Resort Management partners with Taungurung Clans traditional owners to actively manage the natural and cultural values of the Mt Buller and Mt Stirling Alpine Resorts.
Taungurung Clans - First people of the rivers and mountains
The highlands region is generally considered a harsh environment with extremely cold winters and mild summers. Despite this climate, the region would have provided an abundance of resources for the Aboriginal people to exploit. This included stone sources for the manufacture of tools, and conditions which provided an abundance of animal and plant life for food and materials.
The Resorts lie in the traditional territory of the Daung wurrung (also spelt Taungarung) language group, which spread across much of the central region of Victoria. Ethnographic sources suggest that this group was composed of nine clans, occupying the Broken, Delatite, Goulburn, Coliban and Campaspe watersheds. The lands around Mount Buller and Mount Stirling appear to have been occupied by the Yowung-illam balug clan of the Daung wurrung.
This clan was known to have occupied land near the Howqua River quarry (Youang-illum stone quarry), Mount Battery, Alexandra, the Upper Goulburn River at Mansfield, sources of the Goulburn River and Hunter and Watson’s ‘Wappan’ Run. The clan estates, including historical and archaeological sites, of the Resorts are currently the responsibility of the Camp Jungai Aboriginal Co-operative Limited. However, there are also a number of people who claim to be traditional descendants of the Daung wurrung.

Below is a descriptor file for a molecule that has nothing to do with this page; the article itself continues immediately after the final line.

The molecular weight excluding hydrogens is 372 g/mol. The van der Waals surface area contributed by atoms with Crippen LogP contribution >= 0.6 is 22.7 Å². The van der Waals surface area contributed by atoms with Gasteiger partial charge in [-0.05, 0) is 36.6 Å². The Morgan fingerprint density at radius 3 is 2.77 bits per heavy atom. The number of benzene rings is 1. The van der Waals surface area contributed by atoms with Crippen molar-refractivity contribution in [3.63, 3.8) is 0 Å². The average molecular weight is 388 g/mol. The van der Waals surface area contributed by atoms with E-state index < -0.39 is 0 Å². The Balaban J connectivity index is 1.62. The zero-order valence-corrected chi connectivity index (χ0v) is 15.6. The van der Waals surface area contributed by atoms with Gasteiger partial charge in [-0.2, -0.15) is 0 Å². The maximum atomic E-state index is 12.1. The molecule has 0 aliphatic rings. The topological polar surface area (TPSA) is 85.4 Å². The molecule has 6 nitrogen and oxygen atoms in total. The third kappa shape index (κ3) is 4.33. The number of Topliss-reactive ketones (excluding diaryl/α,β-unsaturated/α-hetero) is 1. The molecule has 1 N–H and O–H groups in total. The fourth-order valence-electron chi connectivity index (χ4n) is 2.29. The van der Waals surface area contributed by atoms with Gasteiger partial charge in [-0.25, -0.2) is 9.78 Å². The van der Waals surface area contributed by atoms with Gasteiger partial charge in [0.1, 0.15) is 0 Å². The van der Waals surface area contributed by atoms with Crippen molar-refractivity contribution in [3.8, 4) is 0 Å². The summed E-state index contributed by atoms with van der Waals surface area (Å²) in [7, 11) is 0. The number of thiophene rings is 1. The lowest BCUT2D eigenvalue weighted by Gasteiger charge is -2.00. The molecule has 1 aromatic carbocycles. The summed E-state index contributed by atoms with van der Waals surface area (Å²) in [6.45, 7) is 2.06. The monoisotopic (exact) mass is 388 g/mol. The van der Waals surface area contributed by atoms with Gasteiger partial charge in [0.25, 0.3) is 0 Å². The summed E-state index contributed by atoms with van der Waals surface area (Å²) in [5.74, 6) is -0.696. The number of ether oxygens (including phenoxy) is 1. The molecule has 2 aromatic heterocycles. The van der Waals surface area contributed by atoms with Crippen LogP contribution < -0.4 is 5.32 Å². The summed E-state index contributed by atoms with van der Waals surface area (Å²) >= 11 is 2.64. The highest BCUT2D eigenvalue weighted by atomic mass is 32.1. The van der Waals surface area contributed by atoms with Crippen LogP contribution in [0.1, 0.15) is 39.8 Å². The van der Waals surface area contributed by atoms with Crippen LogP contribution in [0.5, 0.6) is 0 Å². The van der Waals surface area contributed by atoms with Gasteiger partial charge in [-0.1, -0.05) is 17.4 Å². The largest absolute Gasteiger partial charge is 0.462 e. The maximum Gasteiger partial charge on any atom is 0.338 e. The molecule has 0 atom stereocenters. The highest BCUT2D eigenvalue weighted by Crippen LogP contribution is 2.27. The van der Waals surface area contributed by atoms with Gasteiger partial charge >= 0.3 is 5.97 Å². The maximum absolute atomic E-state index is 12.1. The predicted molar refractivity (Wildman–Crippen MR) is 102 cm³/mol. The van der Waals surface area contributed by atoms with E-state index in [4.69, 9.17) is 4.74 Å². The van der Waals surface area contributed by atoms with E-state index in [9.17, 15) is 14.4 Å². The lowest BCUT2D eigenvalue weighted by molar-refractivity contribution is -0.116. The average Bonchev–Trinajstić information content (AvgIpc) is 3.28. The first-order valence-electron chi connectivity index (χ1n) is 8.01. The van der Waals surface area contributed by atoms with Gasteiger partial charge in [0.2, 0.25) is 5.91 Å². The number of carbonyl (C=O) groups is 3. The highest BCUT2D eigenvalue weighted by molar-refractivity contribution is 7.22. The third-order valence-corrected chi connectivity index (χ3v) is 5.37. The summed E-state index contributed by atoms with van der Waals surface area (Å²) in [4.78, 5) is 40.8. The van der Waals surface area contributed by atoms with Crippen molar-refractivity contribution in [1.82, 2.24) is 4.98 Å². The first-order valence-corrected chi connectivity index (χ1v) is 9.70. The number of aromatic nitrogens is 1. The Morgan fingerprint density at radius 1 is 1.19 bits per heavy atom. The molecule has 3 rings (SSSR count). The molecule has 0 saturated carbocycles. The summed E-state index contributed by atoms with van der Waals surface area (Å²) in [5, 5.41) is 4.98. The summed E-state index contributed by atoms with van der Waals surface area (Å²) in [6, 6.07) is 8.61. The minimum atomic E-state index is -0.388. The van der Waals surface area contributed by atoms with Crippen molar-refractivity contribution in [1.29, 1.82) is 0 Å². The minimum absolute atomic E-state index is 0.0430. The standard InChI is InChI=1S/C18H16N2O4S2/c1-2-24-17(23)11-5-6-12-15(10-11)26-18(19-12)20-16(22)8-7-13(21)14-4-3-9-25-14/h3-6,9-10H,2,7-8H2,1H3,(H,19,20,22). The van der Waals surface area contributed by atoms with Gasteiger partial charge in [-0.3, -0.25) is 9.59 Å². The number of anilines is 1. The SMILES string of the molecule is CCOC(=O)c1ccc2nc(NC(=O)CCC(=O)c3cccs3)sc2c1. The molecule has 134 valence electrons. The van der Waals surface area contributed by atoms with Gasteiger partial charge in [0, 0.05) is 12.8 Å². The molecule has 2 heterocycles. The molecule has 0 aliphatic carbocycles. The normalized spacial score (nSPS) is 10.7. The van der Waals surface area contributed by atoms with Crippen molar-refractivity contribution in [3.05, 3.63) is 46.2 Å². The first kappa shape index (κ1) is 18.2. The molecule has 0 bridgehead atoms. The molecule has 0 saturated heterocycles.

Find out more
To find out more about the Cultural Heritage of the region you can visit the Taungurung Clans website.
The following documents provide interesting information on the life of Aboriginal people in the High Country.
Stirling Summit Tree
The Mt Stirling Summit Tree is an icon of the region. This solitary ancient snowgum (Eucalyptus pauciflora) is the only tree on the 23 hectare Summit, sitting proudly at 1725m, well above the “treeline”. In 2019, it was estimated to be 319 years old.
In the winter, the Stirling Summit Tree can be completely buried in snow. When this happens, the tree is only noticeable as a snowy mound. And yet, each summer the tree emerges to enjoy the summer sun. Due to its great age, and its solitary prominence in the landscape, the Stirling Tree is an attractive feature for bush walkers, cross country skiers, photographers and others who visit Mt Stirling.
Around the perimeter of the summit are many other old snow gums, all of which are stunted, many having died from the harsh climate and bush fires. The Mt Stirling Summit Tree is included in the Register of Significant Trees at regional level with the National Trust of Australia and in 2016, the tree came 2nd in the Victorian Tree of the Year competition.
To find information on how to visit Mt Stirling so you can see the Stirling Summit Tree click here
For more reports and information visit: